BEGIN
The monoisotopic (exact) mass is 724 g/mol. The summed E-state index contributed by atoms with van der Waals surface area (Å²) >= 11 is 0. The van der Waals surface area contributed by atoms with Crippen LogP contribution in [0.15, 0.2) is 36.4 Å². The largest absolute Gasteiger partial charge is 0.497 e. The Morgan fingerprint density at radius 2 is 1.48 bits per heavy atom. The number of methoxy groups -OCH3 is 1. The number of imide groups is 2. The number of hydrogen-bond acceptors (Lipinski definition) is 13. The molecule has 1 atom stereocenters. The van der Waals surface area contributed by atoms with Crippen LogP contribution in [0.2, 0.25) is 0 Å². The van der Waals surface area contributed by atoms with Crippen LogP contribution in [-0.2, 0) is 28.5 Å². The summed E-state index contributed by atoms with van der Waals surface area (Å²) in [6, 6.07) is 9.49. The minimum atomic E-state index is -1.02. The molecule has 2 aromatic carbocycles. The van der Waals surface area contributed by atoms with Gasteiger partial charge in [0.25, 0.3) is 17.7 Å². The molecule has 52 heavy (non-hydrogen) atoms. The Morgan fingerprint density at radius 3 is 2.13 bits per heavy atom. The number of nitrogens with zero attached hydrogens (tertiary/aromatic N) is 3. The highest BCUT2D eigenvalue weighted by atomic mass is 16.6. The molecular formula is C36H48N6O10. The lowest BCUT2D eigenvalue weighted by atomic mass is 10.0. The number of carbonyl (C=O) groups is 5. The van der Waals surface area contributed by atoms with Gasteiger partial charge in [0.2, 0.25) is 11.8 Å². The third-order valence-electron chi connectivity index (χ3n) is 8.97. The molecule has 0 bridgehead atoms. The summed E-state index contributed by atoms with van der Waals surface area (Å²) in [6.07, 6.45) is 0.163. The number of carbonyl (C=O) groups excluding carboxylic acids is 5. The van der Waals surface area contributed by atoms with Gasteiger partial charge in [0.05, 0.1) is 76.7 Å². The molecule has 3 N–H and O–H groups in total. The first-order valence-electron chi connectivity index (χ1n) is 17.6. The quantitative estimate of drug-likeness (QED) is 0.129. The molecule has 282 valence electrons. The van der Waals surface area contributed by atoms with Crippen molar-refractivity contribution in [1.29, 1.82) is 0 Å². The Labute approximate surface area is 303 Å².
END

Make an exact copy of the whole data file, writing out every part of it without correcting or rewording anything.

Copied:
The monoisotopic (exact) mass is 724 g/mol. The summed E-state index contributed by atoms with van der Waals surface area (Å²) >= 11 is 0. The van der Waals surface area contributed by atoms with Crippen LogP contribution in [0.15, 0.2) is 36.4 Å². The largest absolute Gasteiger partial charge is 0.497 e. The Morgan fingerprint density at radius 2 is 1.48 bits per heavy atom. The number of methoxy groups -OCH3 is 1. The number of imide groups is 2. The number of hydrogen-bond acceptors (Lipinski definition) is 13. The molecule has 1 atom stereocenters. The van der Waals surface area contributed by atoms with Crippen LogP contribution in [0.2, 0.25) is 0 Å². The van der Waals surface area contributed by atoms with Crippen LogP contribution in [-0.2, 0) is 28.5 Å². The summed E-state index contributed by atoms with van der Waals surface area (Å²) in [6, 6.07) is 9.49. The minimum atomic E-state index is -1.02. The molecule has 2 aromatic carbocycles. The van der Waals surface area contributed by atoms with Gasteiger partial charge in [0.25, 0.3) is 17.7 Å². The molecule has 52 heavy (non-hydrogen) atoms. The Morgan fingerprint density at radius 3 is 2.13 bits per heavy atom. The number of nitrogens with zero attached hydrogens (tertiary/aromatic N) is 3. The highest BCUT2D eigenvalue weighted by atomic mass is 16.6. The molecular formula is C36H48N6O10. The lowest BCUT2D eigenvalue weighted by atomic mass is 10.0. The number of carbonyl (C=O) groups is 5. The van der Waals surface area contributed by atoms with Gasteiger partial charge in [0.2, 0.25) is 11.8 Å². The third-order valence-electron chi connectivity index (χ3n) is 8.97. The molecule has 0 bridgehead atoms. The summed E-state index contributed by atoms with van der Waals surface area (Å²) in [6.07, 6.45) is 0.163. The number of carbonyl (C=O) groups excluding carboxylic acids is 5. The van der Waals surface area contributed by atoms with Gasteiger partial charge in [0.05, 0.1) is 76.7 Å². The molecule has 3 N–H and O–H groups in total. The first-order valence-electron chi connectivity index (χ1n) is 17.6. The quantitative estimate of drug-likeness (QED) is 0.129. The molecule has 282 valence electrons. The van der Waals surface area contributed by atoms with Crippen molar-refractivity contribution in [1.29, 1.82) is 0 Å². The Labute approximate surface area is 303 Å².